Influential observations in a linear regression model: The DFFITS and Cook’s D statistics
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A previous article describes the DFBETAS statistics for detecting influential observations, where “influential” means that if you delete the observation and refit the model, the estimates for the regression coefficients change substantially. Of course, there are other statistics that you could use to measure influence. Two popular ones are the DFFTIS and Cook’s distance, which is also known as Cook’s D statistic. Both statistics measure the change in predicted values that occurs when you delete an observation and refit the model. This article describes the DFFITS and Cook’s D statistics and shows how to compute and graph them in SAS.
DFFITS: How the predicted value changes if an observation is excluded
If you exclude an observation from a model and refit, the predicted values will change. The DFFITS statistic is a measure of how the predicted value at the i_th observation changes when the i_th observation is deleted. High-leverage points tend to pull the regression surface towards the response at that point, so the change in the predicted value at that point is a good indication of how influential the observation is. So that the DFFITS values are independent of the scale of the data, the change in predicted values is scaled by dividing by the standard error of the predicted value at that point.
The exact formula is given in
the documentation for PROC REG.. The book Regression Diagnostics by Belsley, Kuh, and Welsch (1980) suggests that an observation is influential if the magnitude of its DFFITS value exceeds 2*sqrt(p/n), where p is the number of effects in the model and n is the sample size.
PROC REG provides three ways to generate the DFFITS statistics for each observation:
- You can create a graph of the DFFITS statistics by using the PLOTS=DFFITS option.
- You can also display a table of the DFFITS (and other influence statistics) by using the INFLUENCE option in the MODEL statement.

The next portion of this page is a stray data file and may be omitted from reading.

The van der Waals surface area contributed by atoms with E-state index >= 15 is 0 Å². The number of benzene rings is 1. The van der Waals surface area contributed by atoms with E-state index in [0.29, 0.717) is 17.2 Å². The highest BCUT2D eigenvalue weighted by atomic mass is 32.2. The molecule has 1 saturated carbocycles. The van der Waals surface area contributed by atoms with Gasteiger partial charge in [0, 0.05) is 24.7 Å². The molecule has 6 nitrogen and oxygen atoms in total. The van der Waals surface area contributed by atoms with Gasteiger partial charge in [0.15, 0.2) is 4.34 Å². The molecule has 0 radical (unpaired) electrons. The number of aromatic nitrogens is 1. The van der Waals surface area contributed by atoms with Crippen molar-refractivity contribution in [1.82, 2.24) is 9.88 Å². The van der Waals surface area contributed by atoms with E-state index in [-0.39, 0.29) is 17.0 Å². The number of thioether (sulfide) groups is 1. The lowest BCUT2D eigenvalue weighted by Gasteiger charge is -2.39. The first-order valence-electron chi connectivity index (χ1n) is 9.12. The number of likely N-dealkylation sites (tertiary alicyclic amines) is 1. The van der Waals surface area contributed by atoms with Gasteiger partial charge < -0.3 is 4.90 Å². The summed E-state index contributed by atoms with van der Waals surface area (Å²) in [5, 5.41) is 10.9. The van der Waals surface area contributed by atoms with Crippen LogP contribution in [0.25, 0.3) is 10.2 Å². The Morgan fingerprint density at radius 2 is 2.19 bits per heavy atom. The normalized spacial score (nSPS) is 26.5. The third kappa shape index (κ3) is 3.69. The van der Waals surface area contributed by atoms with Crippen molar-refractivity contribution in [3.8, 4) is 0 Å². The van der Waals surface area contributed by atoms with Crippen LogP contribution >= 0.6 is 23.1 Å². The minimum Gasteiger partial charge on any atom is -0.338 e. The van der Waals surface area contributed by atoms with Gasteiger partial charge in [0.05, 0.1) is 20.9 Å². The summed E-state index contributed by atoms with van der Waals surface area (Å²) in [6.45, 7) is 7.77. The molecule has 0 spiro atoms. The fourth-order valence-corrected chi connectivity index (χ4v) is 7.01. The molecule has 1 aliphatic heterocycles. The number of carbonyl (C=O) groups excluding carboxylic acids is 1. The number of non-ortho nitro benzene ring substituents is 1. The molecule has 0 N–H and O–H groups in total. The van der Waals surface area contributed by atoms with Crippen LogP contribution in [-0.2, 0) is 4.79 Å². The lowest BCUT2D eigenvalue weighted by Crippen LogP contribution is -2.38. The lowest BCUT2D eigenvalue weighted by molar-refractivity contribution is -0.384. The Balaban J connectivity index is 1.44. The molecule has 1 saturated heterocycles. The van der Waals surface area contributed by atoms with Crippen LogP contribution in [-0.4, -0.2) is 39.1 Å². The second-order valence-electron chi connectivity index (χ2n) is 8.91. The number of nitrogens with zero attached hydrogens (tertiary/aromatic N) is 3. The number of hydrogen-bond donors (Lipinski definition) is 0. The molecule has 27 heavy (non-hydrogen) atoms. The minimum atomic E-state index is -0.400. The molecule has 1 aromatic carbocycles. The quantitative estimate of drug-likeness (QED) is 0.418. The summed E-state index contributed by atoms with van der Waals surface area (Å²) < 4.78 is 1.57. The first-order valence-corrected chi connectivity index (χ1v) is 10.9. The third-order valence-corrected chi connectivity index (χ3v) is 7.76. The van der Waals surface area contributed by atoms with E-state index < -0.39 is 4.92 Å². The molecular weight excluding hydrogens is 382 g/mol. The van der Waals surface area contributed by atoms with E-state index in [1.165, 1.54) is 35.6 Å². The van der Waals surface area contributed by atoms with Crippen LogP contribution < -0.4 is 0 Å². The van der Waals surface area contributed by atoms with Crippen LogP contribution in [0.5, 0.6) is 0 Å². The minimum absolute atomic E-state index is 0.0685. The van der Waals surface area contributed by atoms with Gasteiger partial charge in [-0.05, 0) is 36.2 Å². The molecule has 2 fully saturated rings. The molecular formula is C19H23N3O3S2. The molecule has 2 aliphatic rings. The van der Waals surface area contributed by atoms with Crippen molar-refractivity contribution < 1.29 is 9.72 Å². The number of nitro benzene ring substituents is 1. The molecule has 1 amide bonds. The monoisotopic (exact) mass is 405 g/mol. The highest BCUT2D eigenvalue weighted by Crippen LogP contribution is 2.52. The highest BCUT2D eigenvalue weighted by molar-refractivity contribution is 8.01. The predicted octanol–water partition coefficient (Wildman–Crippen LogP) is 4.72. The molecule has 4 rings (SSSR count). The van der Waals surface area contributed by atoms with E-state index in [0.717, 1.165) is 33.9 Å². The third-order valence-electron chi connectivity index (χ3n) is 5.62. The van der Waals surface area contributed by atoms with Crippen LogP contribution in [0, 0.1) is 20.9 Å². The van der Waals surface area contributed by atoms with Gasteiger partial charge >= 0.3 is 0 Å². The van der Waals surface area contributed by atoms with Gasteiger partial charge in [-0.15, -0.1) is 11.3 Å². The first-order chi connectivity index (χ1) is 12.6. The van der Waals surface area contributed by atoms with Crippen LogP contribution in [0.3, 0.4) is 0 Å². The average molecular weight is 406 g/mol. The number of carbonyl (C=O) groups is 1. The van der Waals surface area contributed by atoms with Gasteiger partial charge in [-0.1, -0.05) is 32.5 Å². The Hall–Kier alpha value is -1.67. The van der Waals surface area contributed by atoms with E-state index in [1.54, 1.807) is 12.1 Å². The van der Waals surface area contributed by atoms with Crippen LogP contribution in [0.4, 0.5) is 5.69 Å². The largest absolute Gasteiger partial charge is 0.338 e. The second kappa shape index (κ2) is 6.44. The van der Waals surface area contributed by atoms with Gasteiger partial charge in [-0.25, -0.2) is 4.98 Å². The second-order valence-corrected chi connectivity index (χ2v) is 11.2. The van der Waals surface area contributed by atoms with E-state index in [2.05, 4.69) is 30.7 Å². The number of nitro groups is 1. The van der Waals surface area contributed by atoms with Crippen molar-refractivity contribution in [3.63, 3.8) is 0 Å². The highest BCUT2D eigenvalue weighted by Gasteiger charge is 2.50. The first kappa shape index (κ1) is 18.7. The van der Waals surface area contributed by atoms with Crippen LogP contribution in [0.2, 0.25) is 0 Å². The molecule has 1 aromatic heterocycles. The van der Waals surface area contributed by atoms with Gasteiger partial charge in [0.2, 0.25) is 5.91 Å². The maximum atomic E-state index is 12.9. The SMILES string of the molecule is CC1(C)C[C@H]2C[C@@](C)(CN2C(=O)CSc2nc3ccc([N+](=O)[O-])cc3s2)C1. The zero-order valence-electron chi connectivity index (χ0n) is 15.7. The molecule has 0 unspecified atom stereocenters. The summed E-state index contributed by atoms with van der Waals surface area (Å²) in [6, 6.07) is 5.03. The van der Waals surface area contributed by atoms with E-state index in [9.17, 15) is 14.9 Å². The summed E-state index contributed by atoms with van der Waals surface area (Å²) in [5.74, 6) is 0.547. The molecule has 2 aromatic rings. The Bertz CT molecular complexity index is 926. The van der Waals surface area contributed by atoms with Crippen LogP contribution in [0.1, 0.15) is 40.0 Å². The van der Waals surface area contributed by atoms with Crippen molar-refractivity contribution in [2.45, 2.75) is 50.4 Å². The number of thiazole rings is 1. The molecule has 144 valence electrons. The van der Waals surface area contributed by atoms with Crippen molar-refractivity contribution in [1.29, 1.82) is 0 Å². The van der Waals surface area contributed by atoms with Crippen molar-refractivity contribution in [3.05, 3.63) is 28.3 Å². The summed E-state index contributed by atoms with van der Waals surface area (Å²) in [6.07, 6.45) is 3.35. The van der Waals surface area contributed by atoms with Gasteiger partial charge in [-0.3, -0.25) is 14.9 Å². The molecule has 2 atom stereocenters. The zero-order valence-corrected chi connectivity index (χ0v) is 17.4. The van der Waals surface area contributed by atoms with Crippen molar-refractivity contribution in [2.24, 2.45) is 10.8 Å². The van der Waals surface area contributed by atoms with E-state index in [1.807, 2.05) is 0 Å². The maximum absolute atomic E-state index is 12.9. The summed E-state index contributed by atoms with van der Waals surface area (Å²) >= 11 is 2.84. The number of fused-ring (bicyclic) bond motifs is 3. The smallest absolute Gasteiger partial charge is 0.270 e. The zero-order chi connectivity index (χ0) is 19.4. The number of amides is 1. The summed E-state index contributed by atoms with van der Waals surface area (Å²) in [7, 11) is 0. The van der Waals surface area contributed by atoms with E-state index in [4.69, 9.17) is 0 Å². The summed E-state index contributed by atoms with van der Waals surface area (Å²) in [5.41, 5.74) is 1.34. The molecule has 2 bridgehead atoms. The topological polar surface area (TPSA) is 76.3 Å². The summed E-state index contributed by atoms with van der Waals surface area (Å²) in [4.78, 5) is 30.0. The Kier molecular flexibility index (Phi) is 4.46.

- You can write the DFFITS statistics to a data set by using the DFFITS= option in the OUTPUT statement.
The following DATA step extracts a subset of n = 84 vehicles from the Sashelp.Cars data, creates a short ID variable for labeling observations, and sorts the data by the response variable, MPG_City. The data are sorted because the DFFITS statistic is graphed against the observation number, which is an arbitrary quantity. By sorting the data, you know that small observation numbers correspond to low values of the response and so forth. If you have a short ID variable, you can label the influential observations by using the LABEL suboption, as follows:
/* Create sample data */ data cars; set sashelp.cars; where Type in ('SUV', 'Truck'); /* make short ID label from Make and Model values */ length IDMakeMod $20; IDMakeMod = cats(substr(Make,1,4), ":", substr(Model,1,5)); run; /* Optional but helpful: Sort by response variable */ proc sort data=cars; by MPG_City; run; proc reg data=Cars plots(only) = DFFITS(label); model MPG_City = EngineSize HorsePower Weight; id IDMakeMod; run; quit; |
The DFFITS graph shows that three observations have a large positive DFFITS value. The observations are the Ford Excursion, the Ford Ranger, and the Madza BB230. For these observations, the predicted value (at the observation) is higher with the observation included in the model than if it were excluded. Thus, these observations “pull the regression up.”
There are four observations that have large negative DFFITS, which means that these observations “pull the regression down.” They include the Land Rover Discovery
and the Volvo XC90.
Cook’s D: A distance measure for the change in regression estimates
When you estimate a vector of regression coefficients, there is uncertainty. The confidence regions for the parameter estimate is an ellipsoid in k-dimensional space, where k is the number of effects that you are estimating (including the intercept). Cook (1977) defines a distance that the estimates move within the confidence ellipse when the i_th point is deleted. Equivalently, Cook shows that the statistic is proportional to the squared studentized residual for the i_th observation. The documentation for PROC REG provides a formula in terms of the studentized residuals.
By default, PROC REG creates a plot of Cook’s D statistic as part of the panel of diagnostic plots. (Cook’s D is the second row and third column.) You can create a larger stand-alone plot by using the PLOTS=DFFITS option. Optionally, you can label the influential points (those whose Cook’s D statistic exceeds 4/sqrt(n)) by using the LABEL suboption, as shown below:
/* create multiple plots and label influential points */ proc reg data=Cars plots(only) = (CooksD(label) DFFits(label)); model MPG_City = EngineSize HorsePower Weight; id IDMakeMod; output out=RegOut pred=Pred rstudent=RStudent dffits=DFFits cookd=CooksD; /* optional: output statistics */ run; quit; |
In many ways, the plot of Cook’s D looks similar to a plot of the squared DFFITS statistics. Both measure a change in the predicted value at the i_th observation when the i_th observation is excluded from the analysis. The formula for Cook’s D statistic squares a residual-like quantity, so it does not show the direction of the change, whereas the DFFITS statistics do show the direction. Otherwise, the observations that are “very influential” are often the same for both statistics, as seen in this example.
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This post was kindly contributed by The DO Loop - go there to comment and to read the full post. |